In his classic "A Sand County Almanac" (1949), wildlife biologist Aldo Leopold described the male American woodcock's courtship display as a "sky dance." I call it my favorite harbinger of spring.
A few nights ago as I watched the February full moon rise in the east, a familiar sound caught my ear. "Peent!" A few seconds later, another nasal "peent!" The sound reminds me of the call of common nighthawks as they sweep the sky for insects on warm summer nights.
A woodcock had returned to the old pasture behind the house. Males emerge from the woods at dusk and search for patches of poor soil with sparse vegetation. Dense ground cover hinders the movement of these short-legged birds. That's why I make it a point to mow a few patches of grass extra short in late October. It's my invitation to dance.
A displaying male woodcock wants to be seen -- by females. (Watch for field trips offered by local nature centers or bird clubs if you have no idea where to find woodcock.) To enjoy the show, creep into position just before dark and wait.
The performance begins with the aforementioned, exclamatory peents. Soon the calls stop, and the bird jumps into the sky. He ascends in an ever-widening spiral flight to a height of 250 to 300 feet. Listen for a whistling sound as the bird climbs and air rushes through his three stiff outer wing feathers. Then he descends almost like a falling leaf, and the wing whistle is accompanied by a liquid, vocal twitter. At twilight or on moonlit nights silhouettes are sometimes visible.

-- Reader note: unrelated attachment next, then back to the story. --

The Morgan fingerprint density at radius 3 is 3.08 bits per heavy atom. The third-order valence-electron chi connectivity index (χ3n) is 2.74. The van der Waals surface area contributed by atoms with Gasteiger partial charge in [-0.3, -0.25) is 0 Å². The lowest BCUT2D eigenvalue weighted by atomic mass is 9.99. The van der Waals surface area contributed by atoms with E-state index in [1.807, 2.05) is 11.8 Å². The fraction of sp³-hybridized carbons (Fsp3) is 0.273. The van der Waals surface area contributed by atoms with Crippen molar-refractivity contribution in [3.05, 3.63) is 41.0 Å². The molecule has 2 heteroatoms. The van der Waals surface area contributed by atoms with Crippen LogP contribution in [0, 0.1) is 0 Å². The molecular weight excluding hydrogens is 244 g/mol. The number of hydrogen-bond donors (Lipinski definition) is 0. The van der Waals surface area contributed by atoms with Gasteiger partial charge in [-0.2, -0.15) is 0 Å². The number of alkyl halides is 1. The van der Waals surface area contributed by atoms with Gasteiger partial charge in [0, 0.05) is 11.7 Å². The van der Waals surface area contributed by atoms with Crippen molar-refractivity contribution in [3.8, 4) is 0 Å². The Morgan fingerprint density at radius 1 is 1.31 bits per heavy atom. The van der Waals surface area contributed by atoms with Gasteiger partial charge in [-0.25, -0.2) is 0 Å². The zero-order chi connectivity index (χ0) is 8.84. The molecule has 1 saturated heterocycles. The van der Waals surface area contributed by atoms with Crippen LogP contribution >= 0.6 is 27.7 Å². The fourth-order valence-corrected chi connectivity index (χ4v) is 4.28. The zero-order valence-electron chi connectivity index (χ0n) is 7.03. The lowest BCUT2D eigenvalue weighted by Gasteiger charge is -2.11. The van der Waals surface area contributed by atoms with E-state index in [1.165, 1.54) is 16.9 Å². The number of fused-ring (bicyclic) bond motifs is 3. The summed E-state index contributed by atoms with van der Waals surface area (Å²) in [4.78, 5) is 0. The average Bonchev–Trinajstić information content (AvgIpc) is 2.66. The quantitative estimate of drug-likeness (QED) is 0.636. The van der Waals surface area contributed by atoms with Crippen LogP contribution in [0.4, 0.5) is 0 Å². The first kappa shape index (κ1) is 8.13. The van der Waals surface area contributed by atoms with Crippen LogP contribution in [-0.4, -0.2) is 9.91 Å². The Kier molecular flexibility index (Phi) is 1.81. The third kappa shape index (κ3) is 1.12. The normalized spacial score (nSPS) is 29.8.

Upon landing near the exact spot from which he launched, the male fans his tail and wings and struts about boldly, like a miniature tom turkey. If a female is present and charmed by the dance, mating occurs. Absent hens, the performance continues, sometimes for hours.
Woodcock, or timberdoodles as they are sometimes called, are plump, cryptically colored, migratory birds that weigh six or seven ounces. Though classified taxonomically as shorebirds, woodcock live in damp, lowland woods where they eat earthworms almost exclusively.
Woodcock sometimes return in late February, but I can always count on them in March. During daylight hours, "probe holes" left behind while searching for earthworms and whitewash splash are the best evidence of these odd birds.